Millennials Plan to Work Past Retirement Age, Revamp Skills and Take More Time Off, Says Report

Posted By Terri Williams on June 15, 2016 at 9:09 am
Millennials Plan to Work Past Retirement Age, Revamp Skills and Take More Time Off, Says Report

While many Baby Boomers are counting the years, months, weeks, and days until they can stop working, most Millennials plan to work long after they reach the age of retirement. And that’s just one of the differences between this and previous generations.

According to U.S. Census Bureau data, Millennials are the largest generation in the U.S. workforce. And their numbers will only increase as millions of students graduate from college during the next three years. So it would be to everyone’s advantage to understand their collective perspective regarding the workplace.

“Millennial Careers 2020 Vision,” a recent report by the Manpower Group, provides a wealth of information regarding the Millennial mindset. Below are selected excerpts:

What do you plan on doing for the rest of your life?

As the years go by, millennials may have a change of heart, but for now, well over half are planning to work beyond today’s retirement age. This is how long American Millennials plan to work:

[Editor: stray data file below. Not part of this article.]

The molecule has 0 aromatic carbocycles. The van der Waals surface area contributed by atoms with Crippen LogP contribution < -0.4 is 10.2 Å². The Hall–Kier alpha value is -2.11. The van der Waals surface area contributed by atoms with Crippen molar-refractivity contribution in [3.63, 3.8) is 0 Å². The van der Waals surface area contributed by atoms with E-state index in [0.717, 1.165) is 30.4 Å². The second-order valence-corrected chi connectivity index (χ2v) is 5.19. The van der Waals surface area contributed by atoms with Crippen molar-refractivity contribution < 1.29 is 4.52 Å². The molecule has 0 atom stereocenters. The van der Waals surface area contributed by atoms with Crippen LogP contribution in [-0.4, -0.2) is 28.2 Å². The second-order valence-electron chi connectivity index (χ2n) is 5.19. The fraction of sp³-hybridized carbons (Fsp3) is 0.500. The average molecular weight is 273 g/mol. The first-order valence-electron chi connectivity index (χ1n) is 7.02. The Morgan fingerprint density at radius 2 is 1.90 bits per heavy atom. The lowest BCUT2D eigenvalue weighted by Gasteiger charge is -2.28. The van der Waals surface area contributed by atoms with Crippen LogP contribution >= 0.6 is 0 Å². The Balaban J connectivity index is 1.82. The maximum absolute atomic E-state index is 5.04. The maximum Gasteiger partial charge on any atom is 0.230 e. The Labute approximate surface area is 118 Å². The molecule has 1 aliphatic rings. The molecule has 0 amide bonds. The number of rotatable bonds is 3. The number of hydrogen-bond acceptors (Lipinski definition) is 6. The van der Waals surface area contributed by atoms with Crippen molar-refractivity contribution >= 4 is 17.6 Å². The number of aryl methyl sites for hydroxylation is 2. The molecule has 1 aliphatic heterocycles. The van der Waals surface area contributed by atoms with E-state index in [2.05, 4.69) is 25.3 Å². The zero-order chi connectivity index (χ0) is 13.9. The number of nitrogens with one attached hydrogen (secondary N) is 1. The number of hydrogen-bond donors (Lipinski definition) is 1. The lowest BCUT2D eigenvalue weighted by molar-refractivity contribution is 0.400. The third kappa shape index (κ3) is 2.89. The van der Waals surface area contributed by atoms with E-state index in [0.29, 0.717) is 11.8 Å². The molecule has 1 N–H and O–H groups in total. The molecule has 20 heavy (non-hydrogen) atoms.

66% Past the age of 65
32% Past the age of 70
12% Until the day they die


Traditional vs. non-traditional work

While 75% of Millennials with jobs are currently working full-time, half are open to non-traditional forms of employment in the future. Their responses were as follows when asked, “How would you consider working in the future?”

82% Full-time
35% Part-time
41% Self-employed
31% Freelance/contract
22% Casual
18% Seasonal
18% Portfolio (2+ jobs)
14% Gig (e.g. Uber, Task Rabbit)


Job security

When asked, “What does job security mean to you?” it’s obvious that the definition of this term is changing:

39% Secure job for the long-term
24% Job skills that match market need
19% Maintain standard of living
10% Income security
5% Contacts to help me find employment
3% Redundancy/Severance pay/Benefits if I’m let go


Next level preparation

When asked what it takes to reach the next job level, most Millennials understand (perhaps better than previous generations) that “sticking around long enough” or “good fortune” won’t produce the desired results:

47% Perform well in current job
45% Improve skills and qualifications
36% More experience through new roles or assignments
32% Good connections
25% Seek opportunities
22% Strong relationship with a manager, mentor, sponsor
16% Good fortune
15% Stay around long enough
11% Meaningful career conversations with manager
2% I see no prospect for advancement


And 69% are willing to spend their own time and/or money to improve their skills.

Significant time off (more than 4 consecutive weeks)

Among Millennial respondents, women were more likely to take a career break to care for other people:

Caring for others Women Men
Birth of my children 66% 32%
Childcare 23% 10%
Care for parents/aging relatives 32% 19%